An experienced workers’ comp lawyer explains

Nurses, doctors, surgeons, occupational therapists, medical technicians, and other healthcare professionals working in hospitals face a significantly higher risk of sustaining an injury or illness on the job compared to other professions, according to the Occupational Safety and Health Administration (OSHA), the federal agency responsible for enforcing workplace safety and health standards nationwide.

According to the most recent OSHA workplace injury and illness statistics, hospitals nationwide reported 221,400 work-related injuries and illnesses in 2019. Such work-related illnesses and injuries amounted to 5.5 incidents for every 100 full-time hospital employees. That incident rate is almost twice as much as the injury and illness rate for all private industries nationwide, making hospitals “one of the most hazardous places to work,” according to OSHA.

Many work-related injuries and illnesses are eligible for workers’ compensation benefits. However, obtaining these benefits can often be challenging. This is why it’s important for sick or injured hospital professionals to better understand the issue and their legal rights.

Common hospital worker injuries

Injuries sustained in hospitals by employees working there can cover a wide range. Common injuries among nursing aides, orderlies, medical assistants, paramedics, and other hospital professionals include:

  • Broken bones due to slip and fall accidents, being crushed by an object, falling from a height or blunt force trauma.
  • Musculoskeletal disorders (MSD) due to hazardous or dangerous working conditions. MSDs often involve injuries to the muscles, nerves, joints or tendons due to repetitive work involving muscle strains and sprains, as well as carpal tunnel syndrome. This is why an MSD is often referred to as a repetitive motion injury, overuse injury, or repetitive stress injury.
  • Back injuries, especially lower back injuries, due to overuse or as a result of a single incident. Such injuries can range from chronic lower back pain to a herniated disc, which is also known as a bulging disc.
  • Head injuries, including concussions and other traumatic brain injuries (TBIs). These injuries are often sustained in slip and fall accidents or due to physical assaults by patients, co-workers, or the general public.
  • Strained or sprained muscles, either due to overuse over time or a single, direct blow to the muscle. Either way, hospital workers and other healthcare professionals face a high risk of sustaining such injuries.
  • Cuts and lacerations, including deep skin cuts to subcutaneous tissue, the innermost layer of skin. These types of cuts often require stitches, staples, or sometimes even surgery.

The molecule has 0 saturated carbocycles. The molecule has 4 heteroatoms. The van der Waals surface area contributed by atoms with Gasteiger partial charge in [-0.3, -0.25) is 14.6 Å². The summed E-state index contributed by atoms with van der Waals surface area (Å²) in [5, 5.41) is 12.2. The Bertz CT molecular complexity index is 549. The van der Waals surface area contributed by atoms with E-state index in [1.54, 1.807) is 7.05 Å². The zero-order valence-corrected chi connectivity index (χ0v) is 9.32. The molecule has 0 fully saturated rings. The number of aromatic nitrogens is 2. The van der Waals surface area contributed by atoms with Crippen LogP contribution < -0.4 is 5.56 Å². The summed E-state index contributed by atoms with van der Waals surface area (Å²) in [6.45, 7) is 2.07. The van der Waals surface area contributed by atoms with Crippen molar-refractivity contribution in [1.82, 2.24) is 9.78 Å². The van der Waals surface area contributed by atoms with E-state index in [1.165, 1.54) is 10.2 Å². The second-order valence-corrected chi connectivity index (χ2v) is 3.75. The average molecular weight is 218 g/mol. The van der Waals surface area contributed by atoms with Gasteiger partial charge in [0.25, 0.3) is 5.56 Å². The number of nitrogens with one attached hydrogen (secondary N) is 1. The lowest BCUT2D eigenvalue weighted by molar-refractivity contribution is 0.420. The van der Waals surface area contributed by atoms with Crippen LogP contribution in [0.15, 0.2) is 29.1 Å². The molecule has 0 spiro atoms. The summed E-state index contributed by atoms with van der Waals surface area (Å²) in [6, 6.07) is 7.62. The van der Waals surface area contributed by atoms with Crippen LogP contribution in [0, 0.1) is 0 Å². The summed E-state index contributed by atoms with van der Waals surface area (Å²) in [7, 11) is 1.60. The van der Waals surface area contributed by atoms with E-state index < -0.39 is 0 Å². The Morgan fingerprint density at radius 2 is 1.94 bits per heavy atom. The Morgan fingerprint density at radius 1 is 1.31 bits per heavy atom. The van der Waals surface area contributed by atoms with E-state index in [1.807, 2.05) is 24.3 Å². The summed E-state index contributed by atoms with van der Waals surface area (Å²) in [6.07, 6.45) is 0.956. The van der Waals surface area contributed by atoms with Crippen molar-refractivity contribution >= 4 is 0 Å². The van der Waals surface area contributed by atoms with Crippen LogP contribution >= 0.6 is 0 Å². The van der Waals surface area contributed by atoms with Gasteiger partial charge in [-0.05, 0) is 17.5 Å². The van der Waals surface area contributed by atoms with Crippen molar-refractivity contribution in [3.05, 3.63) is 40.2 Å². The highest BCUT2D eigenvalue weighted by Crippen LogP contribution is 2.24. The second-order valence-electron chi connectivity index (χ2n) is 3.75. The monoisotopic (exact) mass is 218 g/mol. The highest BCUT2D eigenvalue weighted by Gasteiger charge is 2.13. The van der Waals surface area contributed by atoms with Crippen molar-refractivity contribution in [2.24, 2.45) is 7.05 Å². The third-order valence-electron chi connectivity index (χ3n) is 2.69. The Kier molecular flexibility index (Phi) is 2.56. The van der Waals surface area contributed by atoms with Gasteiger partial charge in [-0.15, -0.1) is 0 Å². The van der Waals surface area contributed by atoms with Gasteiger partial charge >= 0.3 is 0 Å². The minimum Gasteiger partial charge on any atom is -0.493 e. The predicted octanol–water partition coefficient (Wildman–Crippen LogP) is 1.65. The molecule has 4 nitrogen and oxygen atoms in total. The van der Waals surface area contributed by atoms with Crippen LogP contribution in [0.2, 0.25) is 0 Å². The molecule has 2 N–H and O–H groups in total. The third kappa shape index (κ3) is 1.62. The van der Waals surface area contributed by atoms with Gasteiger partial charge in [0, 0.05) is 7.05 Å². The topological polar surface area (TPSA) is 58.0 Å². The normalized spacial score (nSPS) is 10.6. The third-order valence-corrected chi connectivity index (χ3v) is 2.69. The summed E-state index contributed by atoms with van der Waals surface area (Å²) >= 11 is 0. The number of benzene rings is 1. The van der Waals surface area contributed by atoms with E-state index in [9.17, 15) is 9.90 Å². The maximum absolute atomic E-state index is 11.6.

These are just some of the injuries hospital professionals regularly sustain on the job. There are many other types of injuries that can be just as serious and which require immediate medical attention.

Common hospital worker illnesses

Unlike many other professions, hospital workers face a high risk of contracting an illness on the job. Common illnesses sustained by hospital professionals include:

  • Healthcare-acquired infection (HAI), which is an infection acquired in a hospital or another healthcare setting, including an acute care hospital, skilled nursing care facility or emergency room. Infections include pneumonia, gastrointestinal illness, urinary tract infections and Methicillin-resistant Staphylococcus aureus (MRSA), otherwise known as a staph infection.
  • Sepsis, which is an illness in response to a severe infection. If not treated immediately, sepsis can be life-threatening.
  • Airborne diseases such as measles, influenza (flu), and whooping cough (Pertussis). Hospital workers often contract such diseases due to coming into close contact with infected patients.
  • Viruses such as the coronavirus, which can cause diseases such as COVID-19, due to exposure to patients and other people in the hospital with such diseases.

These are just some of the illnesses hospital professionals face every day on the job. This is why it’s important that hospitals take precautions to prevent worker illnesses or injuries.

Keeping hospitals safe and clean

There are many preventative steps hospitals can take in an effort to prevent workers from sustaining a serious injury or illness on the job, including:

  • Maintaining sanitary conditions in the hospital.
  • Hospitals providing workers with safety equipment and proper safety training.
  • Providing employees with ergonomic equipment designed to prevent repetitive stress injuries.
  • Providing workers with break times during their shift, especially if the job is physically demanding.
  • Hiring security personnel to protect hospital workers from harm.